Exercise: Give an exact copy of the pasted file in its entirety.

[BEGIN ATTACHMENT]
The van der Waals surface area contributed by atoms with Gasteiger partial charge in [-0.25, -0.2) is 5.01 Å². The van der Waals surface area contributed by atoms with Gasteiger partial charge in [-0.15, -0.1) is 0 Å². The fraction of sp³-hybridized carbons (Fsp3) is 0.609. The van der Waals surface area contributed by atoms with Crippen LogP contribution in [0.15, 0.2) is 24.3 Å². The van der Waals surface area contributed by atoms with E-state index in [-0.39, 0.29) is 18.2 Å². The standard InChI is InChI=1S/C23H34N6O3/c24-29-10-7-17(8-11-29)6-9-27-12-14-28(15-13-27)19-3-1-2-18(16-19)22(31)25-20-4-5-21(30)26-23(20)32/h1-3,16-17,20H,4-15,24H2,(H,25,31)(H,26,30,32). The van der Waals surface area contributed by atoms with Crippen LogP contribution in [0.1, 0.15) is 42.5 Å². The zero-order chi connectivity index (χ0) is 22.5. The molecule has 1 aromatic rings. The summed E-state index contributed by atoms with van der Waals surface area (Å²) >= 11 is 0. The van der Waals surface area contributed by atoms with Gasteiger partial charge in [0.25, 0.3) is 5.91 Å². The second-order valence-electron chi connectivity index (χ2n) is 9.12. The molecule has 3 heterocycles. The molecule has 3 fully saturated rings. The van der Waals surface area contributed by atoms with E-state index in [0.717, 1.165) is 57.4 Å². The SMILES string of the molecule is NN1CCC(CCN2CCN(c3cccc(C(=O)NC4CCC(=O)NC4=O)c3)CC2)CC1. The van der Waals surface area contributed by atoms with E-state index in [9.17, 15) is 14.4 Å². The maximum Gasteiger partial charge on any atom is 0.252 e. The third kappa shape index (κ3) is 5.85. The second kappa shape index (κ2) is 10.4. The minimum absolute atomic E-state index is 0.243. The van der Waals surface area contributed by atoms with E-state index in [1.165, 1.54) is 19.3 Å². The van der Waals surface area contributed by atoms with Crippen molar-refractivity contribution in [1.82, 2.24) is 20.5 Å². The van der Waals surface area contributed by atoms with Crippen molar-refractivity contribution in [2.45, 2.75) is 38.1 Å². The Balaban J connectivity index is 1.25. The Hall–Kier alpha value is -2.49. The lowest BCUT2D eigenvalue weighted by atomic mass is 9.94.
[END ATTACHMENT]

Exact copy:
The van der Waals surface area contributed by atoms with Gasteiger partial charge in [-0.25, -0.2) is 5.01 Å². The van der Waals surface area contributed by atoms with Gasteiger partial charge in [-0.15, -0.1) is 0 Å². The fraction of sp³-hybridized carbons (Fsp3) is 0.609. The van der Waals surface area contributed by atoms with Crippen LogP contribution in [0.15, 0.2) is 24.3 Å². The van der Waals surface area contributed by atoms with E-state index in [-0.39, 0.29) is 18.2 Å². The standard InChI is InChI=1S/C23H34N6O3/c24-29-10-7-17(8-11-29)6-9-27-12-14-28(15-13-27)19-3-1-2-18(16-19)22(31)25-20-4-5-21(30)26-23(20)32/h1-3,16-17,20H,4-15,24H2,(H,25,31)(H,26,30,32). The van der Waals surface area contributed by atoms with Crippen LogP contribution in [0.1, 0.15) is 42.5 Å². The zero-order chi connectivity index (χ0) is 22.5. The molecule has 1 aromatic rings. The summed E-state index contributed by atoms with van der Waals surface area (Å²) >= 11 is 0. The van der Waals surface area contributed by atoms with Gasteiger partial charge in [0.25, 0.3) is 5.91 Å². The second-order valence-electron chi connectivity index (χ2n) is 9.12. The molecule has 3 heterocycles. The molecule has 3 fully saturated rings. The van der Waals surface area contributed by atoms with E-state index in [0.717, 1.165) is 57.4 Å². The SMILES string of the molecule is NN1CCC(CCN2CCN(c3cccc(C(=O)NC4CCC(=O)NC4=O)c3)CC2)CC1. The van der Waals surface area contributed by atoms with E-state index in [9.17, 15) is 14.4 Å². The maximum Gasteiger partial charge on any atom is 0.252 e. The third kappa shape index (κ3) is 5.85. The second kappa shape index (κ2) is 10.4. The minimum absolute atomic E-state index is 0.243. The van der Waals surface area contributed by atoms with E-state index in [1.165, 1.54) is 19.3 Å². The van der Waals surface area contributed by atoms with Crippen molar-refractivity contribution in [1.82, 2.24) is 20.5 Å². The van der Waals surface area contributed by atoms with Crippen molar-refractivity contribution in [2.45, 2.75) is 38.1 Å². The Balaban J connectivity index is 1.25. The Hall–Kier alpha value is -2.49. The lowest BCUT2D eigenvalue weighted by atomic mass is 9.94.